Subsequently, on June 4, 1989, following orders, the People’s Liberation Army put an end to the demonstration. Mayhem ensued. Although reports varied widely, hundreds, if not thousands, were killed. The Goddess of Democracy was destroyed during the routing of the protesters that had remained to the end, in defiance. As the drama played out on television, via satellite, the events shocked the world.
As their art student counterparts in China had been murdered in the shadow of their 33-foot-tall sculpture, in Richmond a group of VCU-affiliated artists heard the call of inspiration to stand with those who had fallen. They decided to build a replica of the lost Goddess.
The impromptu team of the willing and able worked around the clock for the next couple of days to give form to their tribute to the courage of those who had perished for the sake of freedom of expression. While the project was not sponsored by the school, wisely, VCU did nothing to discourage the gesture.
The Fan District's Goddess of Democracy (pictured above and below) stood the same height and was made of the same basic materials as the one in China had been. Facing Main Street, it stood as a memorial for about a month in front of the student center. CNN had a report on it, as did many other news agencies. Its image was on front pages of newspapers all over the world.
The little placards on sticks that surrounded the sculpture were added a few days after the Goddess was completed. While it was easily one of the coolest things ever to happen in the Fan District, art-wise, but to my knowledge, nobody made a penny out of it. It was constructed and maintained entirely by volunteers.
It was also a wonderful illustration of how traditional right and left, liberal and conservative, characterizations of all things political don’t always do justice to the truth of a situation. Was the stubborn and heavy-handed Chinese government standing to the right, or to the left, of the upstart students calling for reform? When communists are the conservatives clinging to the old way, how does that play out on a spectrum of left-to-right thinking?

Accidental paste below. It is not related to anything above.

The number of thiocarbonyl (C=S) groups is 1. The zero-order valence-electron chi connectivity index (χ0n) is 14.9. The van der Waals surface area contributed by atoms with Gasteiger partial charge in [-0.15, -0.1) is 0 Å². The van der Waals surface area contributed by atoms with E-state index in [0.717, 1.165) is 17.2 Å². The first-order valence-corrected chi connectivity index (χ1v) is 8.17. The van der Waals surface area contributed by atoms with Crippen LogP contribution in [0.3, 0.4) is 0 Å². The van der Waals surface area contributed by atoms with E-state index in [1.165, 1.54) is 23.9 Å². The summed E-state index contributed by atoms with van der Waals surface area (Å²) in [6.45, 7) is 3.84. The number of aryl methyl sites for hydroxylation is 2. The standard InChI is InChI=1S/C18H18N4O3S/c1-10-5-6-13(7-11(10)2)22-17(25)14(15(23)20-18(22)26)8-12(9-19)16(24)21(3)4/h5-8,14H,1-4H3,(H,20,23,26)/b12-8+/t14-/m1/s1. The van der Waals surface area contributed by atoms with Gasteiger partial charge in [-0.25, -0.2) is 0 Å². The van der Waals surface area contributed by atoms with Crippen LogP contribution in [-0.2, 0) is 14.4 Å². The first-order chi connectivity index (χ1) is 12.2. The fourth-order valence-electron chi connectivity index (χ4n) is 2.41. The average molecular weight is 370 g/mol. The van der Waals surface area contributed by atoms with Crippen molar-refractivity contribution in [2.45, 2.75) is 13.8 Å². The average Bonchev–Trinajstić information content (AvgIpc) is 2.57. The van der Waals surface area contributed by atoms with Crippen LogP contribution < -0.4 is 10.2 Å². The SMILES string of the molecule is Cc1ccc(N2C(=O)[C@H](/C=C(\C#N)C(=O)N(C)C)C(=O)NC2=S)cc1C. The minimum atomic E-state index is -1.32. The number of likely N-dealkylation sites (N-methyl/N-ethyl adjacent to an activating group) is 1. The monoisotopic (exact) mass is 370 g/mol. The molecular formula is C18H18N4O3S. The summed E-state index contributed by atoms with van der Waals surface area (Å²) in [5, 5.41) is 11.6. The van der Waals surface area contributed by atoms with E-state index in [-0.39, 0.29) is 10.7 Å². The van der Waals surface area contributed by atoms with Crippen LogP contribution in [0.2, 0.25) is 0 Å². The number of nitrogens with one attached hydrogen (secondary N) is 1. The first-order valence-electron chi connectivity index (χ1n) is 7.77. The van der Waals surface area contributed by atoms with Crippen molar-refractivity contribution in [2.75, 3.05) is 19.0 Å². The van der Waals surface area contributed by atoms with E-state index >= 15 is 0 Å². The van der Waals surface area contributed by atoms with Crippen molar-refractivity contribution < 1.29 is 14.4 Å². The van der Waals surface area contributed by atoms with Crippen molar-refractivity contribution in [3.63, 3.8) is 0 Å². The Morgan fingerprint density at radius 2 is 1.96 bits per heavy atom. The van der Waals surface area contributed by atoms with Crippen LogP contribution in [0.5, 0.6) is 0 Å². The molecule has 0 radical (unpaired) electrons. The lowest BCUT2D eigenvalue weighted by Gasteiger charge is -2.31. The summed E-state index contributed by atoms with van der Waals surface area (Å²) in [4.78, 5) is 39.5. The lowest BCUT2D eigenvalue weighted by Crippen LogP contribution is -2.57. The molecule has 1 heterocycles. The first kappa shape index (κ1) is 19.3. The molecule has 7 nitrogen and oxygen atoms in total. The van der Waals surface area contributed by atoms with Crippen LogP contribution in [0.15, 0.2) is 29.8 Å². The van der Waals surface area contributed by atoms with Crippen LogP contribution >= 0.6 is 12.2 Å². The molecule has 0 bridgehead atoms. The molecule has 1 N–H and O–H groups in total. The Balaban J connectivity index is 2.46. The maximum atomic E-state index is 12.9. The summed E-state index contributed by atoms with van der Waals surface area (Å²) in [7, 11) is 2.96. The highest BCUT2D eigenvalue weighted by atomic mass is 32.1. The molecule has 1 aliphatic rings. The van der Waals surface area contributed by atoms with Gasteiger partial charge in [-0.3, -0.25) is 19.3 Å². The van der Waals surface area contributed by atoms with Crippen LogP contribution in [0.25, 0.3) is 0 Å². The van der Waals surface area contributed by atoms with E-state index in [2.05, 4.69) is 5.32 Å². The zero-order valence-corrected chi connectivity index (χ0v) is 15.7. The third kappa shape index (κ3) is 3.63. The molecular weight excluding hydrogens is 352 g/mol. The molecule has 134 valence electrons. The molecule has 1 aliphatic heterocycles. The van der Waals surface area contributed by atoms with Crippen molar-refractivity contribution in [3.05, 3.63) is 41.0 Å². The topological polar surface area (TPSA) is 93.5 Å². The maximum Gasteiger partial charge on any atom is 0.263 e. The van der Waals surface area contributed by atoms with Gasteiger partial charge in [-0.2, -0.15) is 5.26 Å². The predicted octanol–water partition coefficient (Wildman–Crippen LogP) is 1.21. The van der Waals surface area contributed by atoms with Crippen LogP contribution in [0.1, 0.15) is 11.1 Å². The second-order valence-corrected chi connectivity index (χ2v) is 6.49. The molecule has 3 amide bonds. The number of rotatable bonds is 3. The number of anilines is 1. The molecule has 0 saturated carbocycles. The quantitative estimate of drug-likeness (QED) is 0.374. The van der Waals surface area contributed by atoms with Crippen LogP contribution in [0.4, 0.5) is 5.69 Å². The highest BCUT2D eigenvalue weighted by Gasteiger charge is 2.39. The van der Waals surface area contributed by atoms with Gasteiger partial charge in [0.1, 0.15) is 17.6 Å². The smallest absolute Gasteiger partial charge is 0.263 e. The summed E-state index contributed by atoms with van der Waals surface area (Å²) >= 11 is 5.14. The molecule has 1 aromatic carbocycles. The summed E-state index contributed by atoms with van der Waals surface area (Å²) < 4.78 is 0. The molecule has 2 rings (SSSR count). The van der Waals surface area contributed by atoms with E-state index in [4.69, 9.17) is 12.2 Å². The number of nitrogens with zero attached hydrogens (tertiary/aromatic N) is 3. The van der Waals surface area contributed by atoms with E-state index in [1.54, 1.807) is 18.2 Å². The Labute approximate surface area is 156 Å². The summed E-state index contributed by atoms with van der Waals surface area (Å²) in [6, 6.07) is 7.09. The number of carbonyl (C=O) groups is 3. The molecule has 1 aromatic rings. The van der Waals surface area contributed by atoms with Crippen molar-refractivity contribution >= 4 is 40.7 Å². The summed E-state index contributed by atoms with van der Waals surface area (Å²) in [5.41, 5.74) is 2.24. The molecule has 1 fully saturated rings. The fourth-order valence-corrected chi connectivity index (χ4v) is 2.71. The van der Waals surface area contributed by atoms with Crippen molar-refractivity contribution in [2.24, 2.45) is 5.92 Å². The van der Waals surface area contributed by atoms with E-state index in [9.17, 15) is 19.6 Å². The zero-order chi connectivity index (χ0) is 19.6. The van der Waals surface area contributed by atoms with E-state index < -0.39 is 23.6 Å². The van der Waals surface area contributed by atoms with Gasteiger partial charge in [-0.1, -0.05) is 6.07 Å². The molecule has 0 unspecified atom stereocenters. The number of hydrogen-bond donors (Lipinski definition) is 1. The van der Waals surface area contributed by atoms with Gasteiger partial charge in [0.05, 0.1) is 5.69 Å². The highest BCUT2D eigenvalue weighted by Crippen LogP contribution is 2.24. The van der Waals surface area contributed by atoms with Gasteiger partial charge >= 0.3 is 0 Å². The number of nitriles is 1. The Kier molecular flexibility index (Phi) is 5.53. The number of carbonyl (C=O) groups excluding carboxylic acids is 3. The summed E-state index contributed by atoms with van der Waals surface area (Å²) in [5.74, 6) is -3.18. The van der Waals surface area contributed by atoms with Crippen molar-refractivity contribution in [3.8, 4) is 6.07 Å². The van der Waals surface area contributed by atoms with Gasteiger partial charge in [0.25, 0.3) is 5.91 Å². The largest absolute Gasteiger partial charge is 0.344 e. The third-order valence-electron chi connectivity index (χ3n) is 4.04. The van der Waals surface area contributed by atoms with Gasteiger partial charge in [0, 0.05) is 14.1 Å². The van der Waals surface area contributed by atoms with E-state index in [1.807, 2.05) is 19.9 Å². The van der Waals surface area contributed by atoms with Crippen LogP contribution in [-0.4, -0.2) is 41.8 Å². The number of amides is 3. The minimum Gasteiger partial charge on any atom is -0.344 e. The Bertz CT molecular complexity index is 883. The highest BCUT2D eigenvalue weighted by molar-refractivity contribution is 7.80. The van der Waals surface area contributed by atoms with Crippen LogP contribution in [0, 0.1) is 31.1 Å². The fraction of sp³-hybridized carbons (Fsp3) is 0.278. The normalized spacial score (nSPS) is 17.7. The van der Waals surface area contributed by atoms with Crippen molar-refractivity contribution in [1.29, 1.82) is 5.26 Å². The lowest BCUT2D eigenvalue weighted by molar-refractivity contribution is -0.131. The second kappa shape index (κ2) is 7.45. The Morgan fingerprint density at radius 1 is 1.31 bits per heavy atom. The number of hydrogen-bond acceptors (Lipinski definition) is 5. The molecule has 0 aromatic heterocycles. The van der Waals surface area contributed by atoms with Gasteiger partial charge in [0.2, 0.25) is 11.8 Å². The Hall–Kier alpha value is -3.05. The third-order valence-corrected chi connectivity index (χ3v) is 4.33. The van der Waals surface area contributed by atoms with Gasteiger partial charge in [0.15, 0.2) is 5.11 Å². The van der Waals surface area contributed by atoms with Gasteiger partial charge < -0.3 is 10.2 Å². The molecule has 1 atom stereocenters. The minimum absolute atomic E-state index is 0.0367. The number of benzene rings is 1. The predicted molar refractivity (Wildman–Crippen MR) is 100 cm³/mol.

In 1990 I published a piece in SLANT to commemorate the first anniversary of the building of VCU's Goddess. In the article I inserted the text of a handbill that I had found posted at the site of the memorial the year before:
"On May 13, 1989, Beijing University students began an occupation of Tiananmen Square to call for democratic reforms and an end to official corruption. The ensuing peaceful and often festive protest drew world attention and gained support from the citizens and workers of Beijing. On Sunday, June 4, at 3:30 [a.m.] Chinese time, troops of the 27th Division of the People’s Liberation Army entered the square with orders to disperse the students. At approximately 6 a.m. these same troops attacked the protestors with automatic weapons, tanks, and bayonets. According to government estimates only 300 students were killed, but local medical estimates put the death toll between 500 and 1,000.
"The brutal suppression of unarmed students by a powerful totalitarian government has moved the world’s conscience. Many of the Tiananmen victims were art students who aspired to same basic freedoms which we enjoy daily. As American artists we cannot overlook, and we must never forget, the suffering and sacrifice of our brothers and sisters in Beijing. Their peaceful struggle was a cry for human rights everywhere, and their symbol, the Goddess of Democracy, was the highest artistic tribute they could pay to humanity’s noblest ideal -- freedom."
Also in that week's issue of SLANT were stories of a lighter nature. There was a piece about the then-bubbling NEA/Mapplethorpe controversy that had Sen. Jesse Helms flapping in the breeze. There was coverage of the Fan District Softball League -- the Bamboo Cafe led the Mars Division; Chetti’s led the Jupiter Division. Among that issue's advertisers were: 353-ROCK, Blab Television, the Brass Knocker, Brown Distributing, Bug Haus, Chetti’s, the Fan Market, Paradise Cafe, Price’s Market, Soble’s and South of the James.
The Goddess of Democracy on VCU’s campus in 1989 was the most successful piece of guerilla art I have seen in my travels.